meta-analysis of 101 quantitative LSI studies culled from 275 dissertations and 624 articles that were qualitative, theoretical, and quantitative studies of ELT and the Kolb
Learning Style Inventory” (Kolb, Boyatzis, & Mainemelis, 2001, p. 20) correlations classified as low (< .5) and effect sizes that were weak (.2) to medium (.5). He concluded that the magnitude of these statistics is not sufficient to meet standards of predictive validity to support the use of the measures or the experiential methods for training at work. Similarly, Ruble and Stout (1993), citing a number of studies from 1980 through 1991, concluded that the Kolb Learning Style Inventory (KLSI-1976; Kolb, 1976) has low test–retest reliability, that there is little or no correlation between factors that should correlate with the classification of learning styles, and that it does not enjoy a general acceptance of its usefulness, particularly for research purposes."

I sometimes include the Kolb learning cycle in my courses. Does this mean I should throw it out? I don't think so. It is a matter of asking the right question.

If you ask - does Kolb describe how people learn?

Then the answer has to be "no". There isn't the evidence.

But if you ask - does Kolb describe a way people learn?

Then the answer is almost trivially "yes"

And the really important question becomes "is it useful?". It is the difference between a psychological law and a pragmatic tool for thinking about training. I find Kolb really useful, provided I treat it as a tool and not as a prescription. I generally interpret the experience stage very broadly e.g. it might include the presentation of information or experience the delegates have had before they come on a class. Then it reminds me to allow for reflection, which might be drawing out common factors from the experience in discussion, conceptualisation, bringing it together into some general lessons, and experimentation - OK try it yourselves.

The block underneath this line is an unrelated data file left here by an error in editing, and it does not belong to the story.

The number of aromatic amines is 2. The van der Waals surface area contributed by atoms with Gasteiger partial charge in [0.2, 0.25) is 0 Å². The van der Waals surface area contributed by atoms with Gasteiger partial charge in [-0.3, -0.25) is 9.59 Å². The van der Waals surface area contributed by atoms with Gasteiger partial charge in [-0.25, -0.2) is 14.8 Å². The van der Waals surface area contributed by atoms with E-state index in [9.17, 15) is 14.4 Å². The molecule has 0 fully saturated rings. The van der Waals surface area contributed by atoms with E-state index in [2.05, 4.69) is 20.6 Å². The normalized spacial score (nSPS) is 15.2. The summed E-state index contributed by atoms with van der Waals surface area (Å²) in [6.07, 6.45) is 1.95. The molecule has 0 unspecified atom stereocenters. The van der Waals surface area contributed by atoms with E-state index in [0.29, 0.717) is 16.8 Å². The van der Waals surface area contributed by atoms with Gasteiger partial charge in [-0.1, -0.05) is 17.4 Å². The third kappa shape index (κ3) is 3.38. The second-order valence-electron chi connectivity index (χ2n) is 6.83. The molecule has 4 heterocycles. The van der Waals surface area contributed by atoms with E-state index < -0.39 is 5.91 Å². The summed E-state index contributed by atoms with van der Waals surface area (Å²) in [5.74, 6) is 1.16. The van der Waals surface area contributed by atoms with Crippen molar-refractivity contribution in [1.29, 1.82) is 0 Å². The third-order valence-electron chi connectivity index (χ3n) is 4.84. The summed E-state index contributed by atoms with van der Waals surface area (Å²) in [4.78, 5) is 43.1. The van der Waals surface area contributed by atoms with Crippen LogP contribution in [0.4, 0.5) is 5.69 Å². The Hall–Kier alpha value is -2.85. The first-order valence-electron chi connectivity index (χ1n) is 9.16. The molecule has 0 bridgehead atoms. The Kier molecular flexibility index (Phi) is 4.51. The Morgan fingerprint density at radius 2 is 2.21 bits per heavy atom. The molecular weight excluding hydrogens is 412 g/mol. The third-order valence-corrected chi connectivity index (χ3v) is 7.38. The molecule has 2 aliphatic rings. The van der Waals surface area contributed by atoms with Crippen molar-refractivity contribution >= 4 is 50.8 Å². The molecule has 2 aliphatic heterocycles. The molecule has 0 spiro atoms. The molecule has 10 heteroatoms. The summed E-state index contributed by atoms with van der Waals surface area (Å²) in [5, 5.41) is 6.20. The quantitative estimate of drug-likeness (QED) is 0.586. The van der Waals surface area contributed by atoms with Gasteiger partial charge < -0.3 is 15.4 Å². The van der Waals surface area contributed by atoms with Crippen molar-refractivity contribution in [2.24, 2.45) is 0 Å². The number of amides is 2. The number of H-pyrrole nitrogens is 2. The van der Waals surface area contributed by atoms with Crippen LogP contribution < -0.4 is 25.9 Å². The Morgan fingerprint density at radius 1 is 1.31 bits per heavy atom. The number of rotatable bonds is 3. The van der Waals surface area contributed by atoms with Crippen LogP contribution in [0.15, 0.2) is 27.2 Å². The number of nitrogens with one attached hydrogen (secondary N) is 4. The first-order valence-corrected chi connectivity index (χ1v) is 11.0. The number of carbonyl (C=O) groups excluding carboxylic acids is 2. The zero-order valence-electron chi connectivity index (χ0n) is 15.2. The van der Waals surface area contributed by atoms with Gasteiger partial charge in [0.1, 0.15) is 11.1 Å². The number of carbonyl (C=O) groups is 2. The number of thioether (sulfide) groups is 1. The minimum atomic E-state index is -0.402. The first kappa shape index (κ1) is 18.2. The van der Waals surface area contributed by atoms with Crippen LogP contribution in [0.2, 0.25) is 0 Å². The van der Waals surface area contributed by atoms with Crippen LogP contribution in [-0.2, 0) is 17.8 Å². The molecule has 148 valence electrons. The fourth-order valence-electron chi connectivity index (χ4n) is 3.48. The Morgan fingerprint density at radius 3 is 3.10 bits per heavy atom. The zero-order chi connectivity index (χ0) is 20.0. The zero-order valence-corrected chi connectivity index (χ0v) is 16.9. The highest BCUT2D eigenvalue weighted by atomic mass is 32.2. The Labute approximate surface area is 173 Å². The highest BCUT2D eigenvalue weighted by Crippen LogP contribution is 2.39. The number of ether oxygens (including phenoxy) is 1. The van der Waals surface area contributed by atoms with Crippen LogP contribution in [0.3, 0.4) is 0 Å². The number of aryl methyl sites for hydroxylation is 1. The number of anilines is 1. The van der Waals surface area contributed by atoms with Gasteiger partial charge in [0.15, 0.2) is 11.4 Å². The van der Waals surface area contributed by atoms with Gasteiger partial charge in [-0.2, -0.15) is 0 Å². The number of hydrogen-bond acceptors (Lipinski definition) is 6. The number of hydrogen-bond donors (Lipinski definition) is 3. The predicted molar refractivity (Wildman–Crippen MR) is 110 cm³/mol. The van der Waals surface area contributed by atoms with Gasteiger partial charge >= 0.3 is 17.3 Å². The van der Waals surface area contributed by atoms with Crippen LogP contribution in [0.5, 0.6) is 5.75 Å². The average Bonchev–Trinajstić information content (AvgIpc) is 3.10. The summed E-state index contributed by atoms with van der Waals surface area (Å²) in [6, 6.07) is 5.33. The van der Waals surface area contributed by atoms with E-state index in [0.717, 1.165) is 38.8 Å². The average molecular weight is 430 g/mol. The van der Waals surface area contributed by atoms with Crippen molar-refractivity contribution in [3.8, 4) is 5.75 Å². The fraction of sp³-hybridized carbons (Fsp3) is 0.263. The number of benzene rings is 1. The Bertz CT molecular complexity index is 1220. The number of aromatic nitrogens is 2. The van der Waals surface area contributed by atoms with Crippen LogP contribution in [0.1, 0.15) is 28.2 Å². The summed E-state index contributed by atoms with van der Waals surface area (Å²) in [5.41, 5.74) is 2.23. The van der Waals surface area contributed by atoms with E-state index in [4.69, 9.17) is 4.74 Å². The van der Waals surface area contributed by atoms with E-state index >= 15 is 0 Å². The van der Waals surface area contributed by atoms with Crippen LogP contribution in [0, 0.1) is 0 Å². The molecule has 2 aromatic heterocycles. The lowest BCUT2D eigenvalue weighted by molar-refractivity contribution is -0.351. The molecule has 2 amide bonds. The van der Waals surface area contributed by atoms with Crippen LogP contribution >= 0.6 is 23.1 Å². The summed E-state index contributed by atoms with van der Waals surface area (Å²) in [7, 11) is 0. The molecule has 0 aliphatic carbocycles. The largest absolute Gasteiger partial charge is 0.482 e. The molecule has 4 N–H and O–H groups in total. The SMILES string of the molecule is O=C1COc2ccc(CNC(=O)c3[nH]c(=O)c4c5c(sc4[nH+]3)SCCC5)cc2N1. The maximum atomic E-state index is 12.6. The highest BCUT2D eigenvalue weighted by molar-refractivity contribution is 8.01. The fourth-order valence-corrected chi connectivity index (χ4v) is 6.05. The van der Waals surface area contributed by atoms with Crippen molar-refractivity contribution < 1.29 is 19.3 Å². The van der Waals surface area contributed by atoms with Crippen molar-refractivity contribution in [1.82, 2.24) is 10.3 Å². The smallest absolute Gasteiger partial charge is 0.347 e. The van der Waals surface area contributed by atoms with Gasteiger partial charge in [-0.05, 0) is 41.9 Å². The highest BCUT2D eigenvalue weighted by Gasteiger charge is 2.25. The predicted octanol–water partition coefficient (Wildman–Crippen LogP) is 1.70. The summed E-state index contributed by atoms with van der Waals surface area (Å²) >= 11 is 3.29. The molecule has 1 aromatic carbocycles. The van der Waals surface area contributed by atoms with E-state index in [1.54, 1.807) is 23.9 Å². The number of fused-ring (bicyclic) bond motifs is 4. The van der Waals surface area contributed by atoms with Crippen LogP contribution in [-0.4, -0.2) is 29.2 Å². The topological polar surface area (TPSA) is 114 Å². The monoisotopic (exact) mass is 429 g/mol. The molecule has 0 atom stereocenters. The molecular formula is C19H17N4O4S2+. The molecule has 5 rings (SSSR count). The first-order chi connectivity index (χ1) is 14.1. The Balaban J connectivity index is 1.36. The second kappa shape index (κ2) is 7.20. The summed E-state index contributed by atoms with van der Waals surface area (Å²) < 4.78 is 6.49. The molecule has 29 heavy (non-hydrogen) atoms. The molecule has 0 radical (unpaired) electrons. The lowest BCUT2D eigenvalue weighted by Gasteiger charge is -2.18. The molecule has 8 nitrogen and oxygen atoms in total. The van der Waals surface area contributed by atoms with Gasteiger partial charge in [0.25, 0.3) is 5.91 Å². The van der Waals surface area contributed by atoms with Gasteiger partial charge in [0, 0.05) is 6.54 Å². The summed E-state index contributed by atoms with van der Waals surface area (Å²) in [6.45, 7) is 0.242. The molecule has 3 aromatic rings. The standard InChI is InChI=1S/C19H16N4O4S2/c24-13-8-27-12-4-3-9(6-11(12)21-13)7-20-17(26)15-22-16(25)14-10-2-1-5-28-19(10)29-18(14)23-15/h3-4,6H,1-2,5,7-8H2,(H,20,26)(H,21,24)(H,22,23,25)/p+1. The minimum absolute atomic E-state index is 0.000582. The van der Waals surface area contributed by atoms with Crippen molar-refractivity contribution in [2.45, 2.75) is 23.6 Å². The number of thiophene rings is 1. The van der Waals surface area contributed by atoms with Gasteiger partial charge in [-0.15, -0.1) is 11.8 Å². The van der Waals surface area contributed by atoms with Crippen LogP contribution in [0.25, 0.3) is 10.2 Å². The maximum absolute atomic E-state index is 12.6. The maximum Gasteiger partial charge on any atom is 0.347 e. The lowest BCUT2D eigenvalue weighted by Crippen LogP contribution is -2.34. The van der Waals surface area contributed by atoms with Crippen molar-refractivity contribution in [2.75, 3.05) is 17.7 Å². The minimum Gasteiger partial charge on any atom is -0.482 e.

It is not the only way of structuring a class - but it is often a good one.

Wednesday, 9 May 2007

Using PowerPoint creates a context

My first post is inspired by this month's Big Question at Learning Circuits on the use of PowerPoint. This seems to come up regularly and many people have already made excellent points about it being only a tool and what matters is how you use it. There is also loads of stuff on what makes for good PowerPoint. I particularly liked Karl Kapp's examples.

What strikes me is that using PowerPoint creates a context.

Look at the picture above. The room is darkened. I am willing to bet there is no view of the outside - either its a room with no windows ore all curtains or blinds have been drawn. Everyone faces in the same direction. There is probably a background hum from the projector. The short sighted put on glasses and (unless they have variable focus) they can no longer easily see their notes. It also sets a social context. Most audiences will have listened to countless PowerPoint management, finance, sales, etc presentations. They expect to be passive , somewhat bored, and not to have to work hard.

All of this applies whatever is on the slides. So if you want your audience to be active, excited and hard working then you are going to have to work that bit harder to make it happen.